December 8, 2005

Hardball: American withdrawal and the insurgency

From MSNBC's Hardball with Chris Matthews

American withdrawal and the insurgency

Lt. Colonel Rick Francona
MSNBC Military Analyst

As the debate over the war in Iraq continues to heat up, several Congressmen, Senators and even former military officers are calling for an American troop withdrawal, claiming that the presence of U.S. forces in the country that fuels the insurgency; withdraw the troops and the insurgency will end or significantly decrease. After all, without foreign forces in the country, there is no need for an insurgency.

That might make sense if we were dealing with a united Iraqi nationalist or resistance movement. The reality on the ground on Iraq is quite different -- the insurgency in Iraq is not a monolithic or even unified group. Many are trying to draw parallels between Iraq and Vietnam, but the two situations are markedly different. In Vietnam, you had the Viet Cong backed by the North Vietnamese army. They were allied and united in the same cause -- their goal was the same. They had a common vision for the country after the exit of the Americans. This is not the case in Iraq.

The insurgency in Iraq comprises disparate elements, each with its own goals and tactics. These elements may have a temporary alliance with each other -- the Middle Eastern adage "the enemy of my enemy is my friend" comes to mind - but in the end, their goals are incompatible. Do they all want the Americans/coalition forces to leave? Absolutely. Once they are gone, will the elements of the insurgency then together work out the future of Iraq? Doubtful. If they are successful and cause the Americans to leave, then they will have to deal with each other's opposing positions. However, their joint immediate goal is to cause an American withdrawal.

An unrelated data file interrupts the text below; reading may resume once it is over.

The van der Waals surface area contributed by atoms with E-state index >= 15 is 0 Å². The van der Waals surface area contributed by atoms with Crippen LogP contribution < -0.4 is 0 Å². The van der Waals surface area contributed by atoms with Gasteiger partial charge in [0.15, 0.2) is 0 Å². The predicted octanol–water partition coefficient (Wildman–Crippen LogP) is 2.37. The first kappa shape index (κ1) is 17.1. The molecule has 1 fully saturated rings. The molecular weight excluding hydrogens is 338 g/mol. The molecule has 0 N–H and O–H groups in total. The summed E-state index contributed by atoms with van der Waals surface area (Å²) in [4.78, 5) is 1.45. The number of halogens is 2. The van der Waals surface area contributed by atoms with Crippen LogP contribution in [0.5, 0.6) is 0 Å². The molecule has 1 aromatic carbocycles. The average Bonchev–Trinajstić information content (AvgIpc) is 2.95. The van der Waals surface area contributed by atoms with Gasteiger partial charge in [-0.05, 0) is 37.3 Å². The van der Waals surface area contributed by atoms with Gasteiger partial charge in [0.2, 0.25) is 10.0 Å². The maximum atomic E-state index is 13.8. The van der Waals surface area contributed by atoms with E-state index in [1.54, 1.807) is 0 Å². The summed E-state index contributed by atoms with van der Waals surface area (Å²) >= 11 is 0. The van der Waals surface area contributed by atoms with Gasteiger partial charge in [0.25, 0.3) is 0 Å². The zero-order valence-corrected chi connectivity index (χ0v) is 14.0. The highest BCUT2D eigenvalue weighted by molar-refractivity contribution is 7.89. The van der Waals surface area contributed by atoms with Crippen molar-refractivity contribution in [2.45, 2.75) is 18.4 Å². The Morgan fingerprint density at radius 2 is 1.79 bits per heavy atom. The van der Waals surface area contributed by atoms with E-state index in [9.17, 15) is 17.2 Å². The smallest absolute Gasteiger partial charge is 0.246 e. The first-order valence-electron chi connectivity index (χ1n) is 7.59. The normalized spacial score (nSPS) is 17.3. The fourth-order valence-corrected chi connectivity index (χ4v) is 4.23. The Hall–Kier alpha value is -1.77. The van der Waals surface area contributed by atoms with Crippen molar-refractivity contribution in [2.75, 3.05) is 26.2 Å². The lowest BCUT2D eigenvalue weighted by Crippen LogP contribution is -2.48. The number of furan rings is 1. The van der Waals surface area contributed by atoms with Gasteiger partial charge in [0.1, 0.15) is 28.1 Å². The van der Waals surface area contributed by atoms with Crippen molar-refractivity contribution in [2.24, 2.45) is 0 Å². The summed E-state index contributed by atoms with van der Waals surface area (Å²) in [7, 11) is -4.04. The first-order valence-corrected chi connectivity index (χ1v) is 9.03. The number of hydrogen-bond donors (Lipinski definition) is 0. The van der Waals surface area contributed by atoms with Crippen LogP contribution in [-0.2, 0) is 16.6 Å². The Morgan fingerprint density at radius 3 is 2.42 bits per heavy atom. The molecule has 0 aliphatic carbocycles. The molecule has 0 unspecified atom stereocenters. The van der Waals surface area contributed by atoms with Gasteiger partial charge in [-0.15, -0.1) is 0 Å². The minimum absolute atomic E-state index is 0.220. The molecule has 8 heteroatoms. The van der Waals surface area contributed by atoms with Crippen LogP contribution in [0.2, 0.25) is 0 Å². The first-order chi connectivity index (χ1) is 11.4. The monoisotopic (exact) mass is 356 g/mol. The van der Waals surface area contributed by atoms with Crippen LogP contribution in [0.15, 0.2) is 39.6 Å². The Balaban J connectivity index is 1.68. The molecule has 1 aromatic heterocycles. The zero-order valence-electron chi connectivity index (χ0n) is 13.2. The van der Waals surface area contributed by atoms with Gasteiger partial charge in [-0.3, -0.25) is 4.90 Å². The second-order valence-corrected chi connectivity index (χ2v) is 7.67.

The calls for American withdrawal vary from just leaving, to a timetable, to redeployment of the forces to neighboring countries, or a combination thereof. In any case, the result will be the same - handing a victory to the insurgents. All of these options involve ceding territory to the enemy. That will be regarded not only as a victory for the insurgency, but an affirmation of their belief that Americans will not continue in the face of continuing casualties. That perception will last a long time and may impact future U.S. operations in the region and around the world.

After the withdrawal, the real power struggle in Iraq will begin. The two major elements of the insurgency are the former regime elements and the foreign fighters of Al-Qa'idah Ar-Rafidayn, the Al-Qa'idah affiliated group led by Abu Mus'ab Az-Zarqawi. Both want the Americans (and coalition) out of Iraq, but for different reasons. The former regime elements, the Sunnis who were driven from power by the American-led invasion of 2003, want to reassert their control over the country, to regain what they believe their rightful position. Withdrawal of American troops will not lessen their attacks. They will refocus their efforts on the new Iraqi government, a government they regard as illegitimate and composed of Shi'a and Kurds that mean to keep them from exercising the power they once did. The level of violence will likely increase with the removal of American forces, not decrease.

The Az-Zarqawi group, however, is not interested in the reinstatement of the secular, socialist Ba'th regime. They have been vocal in their calls for the establishment of a fundamentalist Islamic state, a caliphate somewhat akin to the former Taliban state in Afghanistan. Should American forces withdraw, the Az-Zarqawi group will increase their attacks on the new Iraqi government, and likely continue their attacks on the Shi'a as well. Az-Zarqawi has stated he will attack American forces elsewhere in the region. Moving them to Kuwait, as suggested by at least one retired general, is not a solution. Hunting down and killing the insurgents is.

It is the presence of American forces that prevents the insurgency from turning into an outright civil war. The departure of those forces will trigger a bloodbath.